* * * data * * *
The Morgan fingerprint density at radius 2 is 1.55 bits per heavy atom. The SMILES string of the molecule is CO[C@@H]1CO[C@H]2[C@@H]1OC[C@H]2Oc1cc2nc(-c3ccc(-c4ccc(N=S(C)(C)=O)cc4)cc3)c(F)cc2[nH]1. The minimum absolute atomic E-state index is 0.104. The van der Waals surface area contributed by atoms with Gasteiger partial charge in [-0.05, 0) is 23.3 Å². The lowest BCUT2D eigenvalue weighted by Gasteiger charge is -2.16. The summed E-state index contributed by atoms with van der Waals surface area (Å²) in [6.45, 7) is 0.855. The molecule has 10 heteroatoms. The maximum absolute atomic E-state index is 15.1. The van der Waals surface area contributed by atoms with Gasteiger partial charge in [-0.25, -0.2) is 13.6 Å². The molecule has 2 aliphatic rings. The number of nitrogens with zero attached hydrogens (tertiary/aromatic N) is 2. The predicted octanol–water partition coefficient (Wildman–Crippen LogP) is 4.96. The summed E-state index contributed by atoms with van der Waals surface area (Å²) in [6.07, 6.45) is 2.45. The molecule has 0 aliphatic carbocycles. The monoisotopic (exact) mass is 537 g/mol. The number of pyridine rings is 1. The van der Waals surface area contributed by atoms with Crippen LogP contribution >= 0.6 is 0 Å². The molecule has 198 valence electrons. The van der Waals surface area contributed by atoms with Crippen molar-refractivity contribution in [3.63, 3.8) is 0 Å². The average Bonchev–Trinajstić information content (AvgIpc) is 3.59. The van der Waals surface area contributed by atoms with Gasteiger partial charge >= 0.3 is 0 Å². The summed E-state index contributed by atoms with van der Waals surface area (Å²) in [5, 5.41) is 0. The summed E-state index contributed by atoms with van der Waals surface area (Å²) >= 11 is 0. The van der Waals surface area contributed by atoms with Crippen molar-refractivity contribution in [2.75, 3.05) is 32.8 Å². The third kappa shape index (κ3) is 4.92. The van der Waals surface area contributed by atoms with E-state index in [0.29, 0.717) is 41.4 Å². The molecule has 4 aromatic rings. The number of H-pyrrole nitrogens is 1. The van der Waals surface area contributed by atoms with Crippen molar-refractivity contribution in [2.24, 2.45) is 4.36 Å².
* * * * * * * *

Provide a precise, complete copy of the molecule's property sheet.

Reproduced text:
The Morgan fingerprint density at radius 2 is 1.55 bits per heavy atom. The SMILES string of the molecule is CO[C@@H]1CO[C@H]2[C@@H]1OC[C@H]2Oc1cc2nc(-c3ccc(-c4ccc(N=S(C)(C)=O)cc4)cc3)c(F)cc2[nH]1. The minimum absolute atomic E-state index is 0.104. The van der Waals surface area contributed by atoms with Gasteiger partial charge in [-0.05, 0) is 23.3 Å². The lowest BCUT2D eigenvalue weighted by Gasteiger charge is -2.16. The summed E-state index contributed by atoms with van der Waals surface area (Å²) in [6.45, 7) is 0.855. The molecule has 10 heteroatoms. The maximum absolute atomic E-state index is 15.1. The van der Waals surface area contributed by atoms with Gasteiger partial charge in [-0.25, -0.2) is 13.6 Å². The molecule has 2 aliphatic rings. The number of nitrogens with zero attached hydrogens (tertiary/aromatic N) is 2. The predicted octanol–water partition coefficient (Wildman–Crippen LogP) is 4.96. The summed E-state index contributed by atoms with van der Waals surface area (Å²) in [6.07, 6.45) is 2.45. The molecule has 0 aliphatic carbocycles. The monoisotopic (exact) mass is 537 g/mol. The number of pyridine rings is 1. The van der Waals surface area contributed by atoms with Crippen LogP contribution >= 0.6 is 0 Å². The molecule has 198 valence electrons. The van der Waals surface area contributed by atoms with Crippen molar-refractivity contribution in [3.63, 3.8) is 0 Å². The average Bonchev–Trinajstić information content (AvgIpc) is 3.59. The van der Waals surface area contributed by atoms with Gasteiger partial charge >= 0.3 is 0 Å². The summed E-state index contributed by atoms with van der Waals surface area (Å²) in [5, 5.41) is 0. The summed E-state index contributed by atoms with van der Waals surface area (Å²) >= 11 is 0. The van der Waals surface area contributed by atoms with Crippen molar-refractivity contribution in [2.75, 3.05) is 32.8 Å². The third kappa shape index (κ3) is 4.92. The van der Waals surface area contributed by atoms with E-state index in [0.29, 0.717) is 41.4 Å². The molecule has 4 aromatic rings. The number of H-pyrrole nitrogens is 1. The van der Waals surface area contributed by atoms with Crippen molar-refractivity contribution in [2.24, 2.45) is 4.36 Å².